I haven’t been posting very often lately because we have been in sunny Arizona. It was a wonderful time in the sun and I painted every morning and almost every evening out in their glorious deserts. I didn’t see any snakes, for which I am so thankful.
Painting in Arizona
I’m ready to get back to my studio in Alaska and I’ve read that adding alcohol to the water when painting out in the cold will keep it from freezing. I might give it a try.
Suzie, the Bus Driver
So far my posts have been about “Creating in Alaska”, but my other job is driving a school bus one hundred miles each afternoon on the mountainous Glennallen Highway. My husband and I, along with a partner, hold the contract for transporting about forty students to and from Glacier View School. About five years ago, my husband said somewhat despairingly, “I don’t know who we’re going to get to drive….” With the willingness of a cat to a cold bath, I started driving, but now I look forward to the drive and I love the kids. I’ve seen lynx, fox, coyote, moose, caribou, dall sheep, and migrating flocks of birds. From the Eureka Summit, I can’t see Russia, but I can see the Wrangell, Talkeetna, Chugach, and Alaska Ranges at the same time. Driving has also helped me become more disciplined. I have to get my painting time in before 2:30 or it won’t happen.
Last week I had to brake for a Bald Eagle as it flew in front of the bus… like you do. I’ve also braked for bears, moose, and Trumpeter Swans. Birders might wonder how I could tell if it was a Trumpeter or a Whistling Swan since both are found in Alaska and are difficult to distinguish. Let’s just say that I was close enough to see that those lips weren’t whistling.
Sometimes, I stop the bus and paint as I did in Eureka Pullout or take reference photos like I used in Tahneta Lake. Not many people get this great perk with their job.
"Raven Collage" 24"h x 14"
A couple of years ago, Picture This Art Gallery in Eagle River, Alaska, invited me to a group show. The theme was “Ravens” and at the time, I painted almost exclusively in watercolor. Ravens seem to require a visual vocabulary with lots of texture and that was when I discovered paper collage. Here are some of the ravens I did for the show. The single raven was all cut(tear) and paste, but the “Local Branch” ravens had some additional paint added after the glue dried. Three of the five images I submitted sold which was nice, considering it was all done in fun…and for the birds.
"Meeting at the Local Branch" 14" x 24" collage
Finally, the collage is coming to a finish. I’m going to put it aside and look at it with fresh eyes after a few days, but I promise to post the final result. Thank you for your great suggestions. I’m so inspired by your kind comments.
It feels like this saga has gone on forever! One more to go and I’ll have those geraniums planted.
Thank you for your suggestions!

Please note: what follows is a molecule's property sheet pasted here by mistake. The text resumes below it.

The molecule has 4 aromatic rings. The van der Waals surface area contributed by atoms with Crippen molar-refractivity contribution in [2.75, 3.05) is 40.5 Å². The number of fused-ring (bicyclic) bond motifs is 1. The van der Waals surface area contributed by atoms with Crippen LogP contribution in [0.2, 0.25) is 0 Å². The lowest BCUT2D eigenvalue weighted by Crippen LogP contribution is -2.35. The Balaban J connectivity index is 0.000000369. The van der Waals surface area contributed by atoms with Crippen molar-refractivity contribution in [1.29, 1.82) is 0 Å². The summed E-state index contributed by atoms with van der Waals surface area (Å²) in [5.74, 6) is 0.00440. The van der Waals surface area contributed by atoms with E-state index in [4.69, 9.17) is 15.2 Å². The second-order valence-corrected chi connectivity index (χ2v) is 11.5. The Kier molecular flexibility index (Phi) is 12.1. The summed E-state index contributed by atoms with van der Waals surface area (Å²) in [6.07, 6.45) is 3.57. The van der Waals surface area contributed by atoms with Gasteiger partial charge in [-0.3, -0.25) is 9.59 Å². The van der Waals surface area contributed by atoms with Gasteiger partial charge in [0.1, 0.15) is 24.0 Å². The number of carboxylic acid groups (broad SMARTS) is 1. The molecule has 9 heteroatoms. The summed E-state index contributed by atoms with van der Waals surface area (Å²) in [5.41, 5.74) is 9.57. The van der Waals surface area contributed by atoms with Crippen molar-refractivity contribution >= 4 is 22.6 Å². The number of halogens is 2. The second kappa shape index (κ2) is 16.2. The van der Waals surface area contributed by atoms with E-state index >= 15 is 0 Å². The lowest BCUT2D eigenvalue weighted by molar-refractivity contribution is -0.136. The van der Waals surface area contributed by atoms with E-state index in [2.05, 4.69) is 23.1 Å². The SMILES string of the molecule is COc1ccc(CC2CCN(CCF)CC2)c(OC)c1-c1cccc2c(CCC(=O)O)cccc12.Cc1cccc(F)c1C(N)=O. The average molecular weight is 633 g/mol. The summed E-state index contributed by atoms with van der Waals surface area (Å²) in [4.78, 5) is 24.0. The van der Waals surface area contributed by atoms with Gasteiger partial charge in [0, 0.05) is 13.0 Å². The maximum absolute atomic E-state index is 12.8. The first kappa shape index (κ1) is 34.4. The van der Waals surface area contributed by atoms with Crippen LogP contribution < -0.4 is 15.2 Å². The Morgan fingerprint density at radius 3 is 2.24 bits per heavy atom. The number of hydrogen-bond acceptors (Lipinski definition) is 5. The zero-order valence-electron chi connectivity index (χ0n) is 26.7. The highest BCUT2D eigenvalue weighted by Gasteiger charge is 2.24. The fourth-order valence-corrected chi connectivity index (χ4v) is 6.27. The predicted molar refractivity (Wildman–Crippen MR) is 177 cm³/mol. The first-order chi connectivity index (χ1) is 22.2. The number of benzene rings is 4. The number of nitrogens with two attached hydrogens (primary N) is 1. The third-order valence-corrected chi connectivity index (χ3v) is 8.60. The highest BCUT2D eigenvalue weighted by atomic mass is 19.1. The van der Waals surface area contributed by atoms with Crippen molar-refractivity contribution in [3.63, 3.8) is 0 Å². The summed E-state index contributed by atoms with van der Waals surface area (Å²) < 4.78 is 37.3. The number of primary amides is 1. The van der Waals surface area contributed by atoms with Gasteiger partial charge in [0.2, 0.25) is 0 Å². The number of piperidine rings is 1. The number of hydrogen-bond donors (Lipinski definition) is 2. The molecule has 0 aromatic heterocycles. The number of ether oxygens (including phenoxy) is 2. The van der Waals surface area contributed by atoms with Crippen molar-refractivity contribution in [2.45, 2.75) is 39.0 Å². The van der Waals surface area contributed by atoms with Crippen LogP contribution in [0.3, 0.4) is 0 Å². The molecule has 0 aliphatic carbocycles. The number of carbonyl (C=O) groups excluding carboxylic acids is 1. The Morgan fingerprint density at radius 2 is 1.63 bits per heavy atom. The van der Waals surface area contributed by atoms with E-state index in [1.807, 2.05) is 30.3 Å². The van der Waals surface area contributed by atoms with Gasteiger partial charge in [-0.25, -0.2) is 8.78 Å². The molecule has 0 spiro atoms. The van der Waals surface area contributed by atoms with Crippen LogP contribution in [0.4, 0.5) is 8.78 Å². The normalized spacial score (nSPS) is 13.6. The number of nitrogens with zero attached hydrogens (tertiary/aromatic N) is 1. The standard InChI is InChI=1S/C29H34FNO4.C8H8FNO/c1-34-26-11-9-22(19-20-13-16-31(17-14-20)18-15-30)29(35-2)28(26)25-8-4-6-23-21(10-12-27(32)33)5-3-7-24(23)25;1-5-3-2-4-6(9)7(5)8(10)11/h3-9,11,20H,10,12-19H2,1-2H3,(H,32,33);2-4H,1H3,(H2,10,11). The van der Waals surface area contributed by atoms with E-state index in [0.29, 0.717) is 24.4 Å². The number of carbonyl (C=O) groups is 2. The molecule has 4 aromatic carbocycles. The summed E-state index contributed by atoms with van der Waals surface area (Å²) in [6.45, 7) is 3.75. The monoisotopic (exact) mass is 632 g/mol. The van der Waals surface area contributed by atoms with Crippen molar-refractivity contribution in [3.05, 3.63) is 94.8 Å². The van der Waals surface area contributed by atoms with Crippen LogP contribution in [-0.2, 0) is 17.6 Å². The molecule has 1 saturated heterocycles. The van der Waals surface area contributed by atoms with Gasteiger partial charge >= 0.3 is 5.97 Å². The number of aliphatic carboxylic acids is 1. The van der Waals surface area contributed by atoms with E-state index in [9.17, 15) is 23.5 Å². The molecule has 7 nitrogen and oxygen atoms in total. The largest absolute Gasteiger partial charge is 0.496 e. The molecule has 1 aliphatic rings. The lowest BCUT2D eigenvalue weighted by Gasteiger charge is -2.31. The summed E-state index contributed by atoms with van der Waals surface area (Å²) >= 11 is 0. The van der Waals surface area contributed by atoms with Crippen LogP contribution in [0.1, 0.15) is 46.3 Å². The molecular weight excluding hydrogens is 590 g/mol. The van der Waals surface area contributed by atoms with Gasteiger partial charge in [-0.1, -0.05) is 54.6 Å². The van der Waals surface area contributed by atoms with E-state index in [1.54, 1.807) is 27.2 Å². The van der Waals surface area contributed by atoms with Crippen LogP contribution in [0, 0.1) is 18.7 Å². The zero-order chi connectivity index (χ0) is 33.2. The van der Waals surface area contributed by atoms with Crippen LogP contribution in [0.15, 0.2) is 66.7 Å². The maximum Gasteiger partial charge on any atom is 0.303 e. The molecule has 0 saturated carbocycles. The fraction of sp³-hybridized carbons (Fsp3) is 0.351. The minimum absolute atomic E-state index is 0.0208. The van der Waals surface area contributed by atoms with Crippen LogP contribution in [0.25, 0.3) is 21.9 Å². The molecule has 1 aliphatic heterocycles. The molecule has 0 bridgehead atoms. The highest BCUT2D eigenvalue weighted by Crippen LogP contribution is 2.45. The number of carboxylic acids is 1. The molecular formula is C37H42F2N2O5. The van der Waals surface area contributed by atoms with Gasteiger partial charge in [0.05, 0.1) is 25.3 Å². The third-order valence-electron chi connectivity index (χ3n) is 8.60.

Today we will start gluing paper. I hope the instructions are clear and that I’m not mumbling, babbling, or not giving enough information. The nice thing about collage is that you can do whatever you like, although it might not work without glue…
At this point, I can only figure out how to add the video with YouTube. Thank you for your suggestions. I’m always happy to hear your voice in the comments.
so enjoyable. Come along to my sandbox…
It is only paper, paint, and paste, but so much fun! Join me in my studio as we begin. Relax and have fun. This is kids’ play! “It’s all toys in the sandbox,” a friend wisely said when I started painting with oils. This is
I’d so appreciate having your thoughts about this demo. Please tell me what is working, and what could use tweaking, or if I can answer any questions.
"Mrs Dearborn" 8 x 10 oil
When I first started gardening I bought plants at a nursery called Dearborn Farm in the Valley. It was a family run business and my friends and I would often go there for sturdy Alaska grown plants. Mrs Dearborn, a little old lady who was always there, told me about the great varieties they sold. As the years went by, she became less active but every time I saw her, she was handling plants. I took her photo years ago, thinking I would paint her someday. Yesterday was the day and this is the result. I just looked up her son’s phone number and will see if they might like to have it. I painted it for fun, but the memory might be very special for them.
Last spring I bought a seed packet for multicolored carrots. I planted them with great anticipation and they grew according to plan until the poor things had their tops eaten off by ravaging moose. Although stunted, they were pretty and I thought such lovely specimens would taste good. I rinsed one with the garden hose and took a bite, and wondered if I had ever eaten a scouring pad before. They were fibrous with a flavor very similar to soap.
Determined to make them edible, I slathered them with olive oil, spices and salt and popped them in the oven. Our son came by and asked my husband for help moving a refrigerator into his nearby house. I decided to go along and leave the carrots to roast. Ninety minutes is too long to roast carrots. During the visit, my husband kindly asked if the carrots were OK, and I confidently reassured him that they take a long time to get soft. A cloud of blue haze greeted us when we opened the door but unbelievably, some of the carrots were excellent. A few unfortunate ones had turned to blackened char, collapsing with a psst when touched.
If you roast carrots, forty-five minutes would most likely be sufficient… unless you prefer blue smoke.